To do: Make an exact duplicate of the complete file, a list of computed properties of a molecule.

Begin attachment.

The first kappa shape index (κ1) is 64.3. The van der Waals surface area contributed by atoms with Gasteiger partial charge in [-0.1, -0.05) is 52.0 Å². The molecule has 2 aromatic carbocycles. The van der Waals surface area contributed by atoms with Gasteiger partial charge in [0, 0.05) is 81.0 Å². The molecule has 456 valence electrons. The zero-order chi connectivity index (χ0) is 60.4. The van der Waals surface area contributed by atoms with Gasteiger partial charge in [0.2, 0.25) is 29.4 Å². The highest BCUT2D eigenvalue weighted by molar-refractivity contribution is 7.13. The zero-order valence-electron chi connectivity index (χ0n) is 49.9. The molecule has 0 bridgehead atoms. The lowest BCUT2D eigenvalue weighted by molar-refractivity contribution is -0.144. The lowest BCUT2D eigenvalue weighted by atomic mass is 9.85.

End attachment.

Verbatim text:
The first kappa shape index (κ1) is 64.3. The van der Waals surface area contributed by atoms with Gasteiger partial charge in [-0.1, -0.05) is 52.0 Å². The molecule has 2 aromatic carbocycles. The van der Waals surface area contributed by atoms with Gasteiger partial charge in [0, 0.05) is 81.0 Å². The molecule has 456 valence electrons. The zero-order chi connectivity index (χ0) is 60.4. The van der Waals surface area contributed by atoms with Gasteiger partial charge in [0.2, 0.25) is 29.4 Å². The highest BCUT2D eigenvalue weighted by molar-refractivity contribution is 7.13. The zero-order valence-electron chi connectivity index (χ0n) is 49.9. The molecule has 0 bridgehead atoms. The lowest BCUT2D eigenvalue weighted by molar-refractivity contribution is -0.144. The lowest BCUT2D eigenvalue weighted by atomic mass is 9.85.